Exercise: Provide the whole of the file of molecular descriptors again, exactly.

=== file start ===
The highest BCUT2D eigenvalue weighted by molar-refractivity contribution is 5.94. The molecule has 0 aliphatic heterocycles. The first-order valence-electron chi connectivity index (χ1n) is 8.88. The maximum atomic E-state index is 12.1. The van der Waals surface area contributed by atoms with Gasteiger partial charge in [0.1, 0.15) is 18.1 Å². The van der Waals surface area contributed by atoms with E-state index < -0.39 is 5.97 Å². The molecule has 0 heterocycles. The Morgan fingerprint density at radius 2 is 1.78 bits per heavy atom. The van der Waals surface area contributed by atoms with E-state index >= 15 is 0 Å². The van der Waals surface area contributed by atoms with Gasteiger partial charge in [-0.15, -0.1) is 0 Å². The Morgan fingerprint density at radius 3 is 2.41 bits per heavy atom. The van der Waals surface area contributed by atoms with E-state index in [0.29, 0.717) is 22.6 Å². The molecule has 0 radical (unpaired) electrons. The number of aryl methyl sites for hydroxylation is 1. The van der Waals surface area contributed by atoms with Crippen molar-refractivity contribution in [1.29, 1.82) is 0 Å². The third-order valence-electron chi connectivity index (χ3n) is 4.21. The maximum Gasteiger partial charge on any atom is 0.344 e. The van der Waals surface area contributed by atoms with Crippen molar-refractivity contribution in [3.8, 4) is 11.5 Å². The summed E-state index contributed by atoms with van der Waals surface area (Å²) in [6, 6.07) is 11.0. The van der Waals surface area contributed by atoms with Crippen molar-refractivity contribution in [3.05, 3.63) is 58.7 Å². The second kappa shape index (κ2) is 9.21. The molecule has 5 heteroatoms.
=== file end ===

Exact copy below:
The highest BCUT2D eigenvalue weighted by molar-refractivity contribution is 5.94. The molecule has 0 aliphatic heterocycles. The first-order valence-electron chi connectivity index (χ1n) is 8.88. The maximum atomic E-state index is 12.1. The van der Waals surface area contributed by atoms with Gasteiger partial charge in [0.1, 0.15) is 18.1 Å². The van der Waals surface area contributed by atoms with E-state index < -0.39 is 5.97 Å². The molecule has 0 heterocycles. The Morgan fingerprint density at radius 2 is 1.78 bits per heavy atom. The van der Waals surface area contributed by atoms with E-state index >= 15 is 0 Å². The van der Waals surface area contributed by atoms with Gasteiger partial charge in [-0.15, -0.1) is 0 Å². The Morgan fingerprint density at radius 3 is 2.41 bits per heavy atom. The van der Waals surface area contributed by atoms with E-state index in [0.29, 0.717) is 22.6 Å². The molecule has 0 radical (unpaired) electrons. The number of aryl methyl sites for hydroxylation is 1. The van der Waals surface area contributed by atoms with Crippen molar-refractivity contribution in [1.29, 1.82) is 0 Å². The third-order valence-electron chi connectivity index (χ3n) is 4.21. The maximum Gasteiger partial charge on any atom is 0.344 e. The van der Waals surface area contributed by atoms with Crippen molar-refractivity contribution in [3.8, 4) is 11.5 Å². The summed E-state index contributed by atoms with van der Waals surface area (Å²) in [6, 6.07) is 11.0. The van der Waals surface area contributed by atoms with Crippen molar-refractivity contribution in [3.05, 3.63) is 58.7 Å². The second kappa shape index (κ2) is 9.21. The molecule has 5 heteroatoms.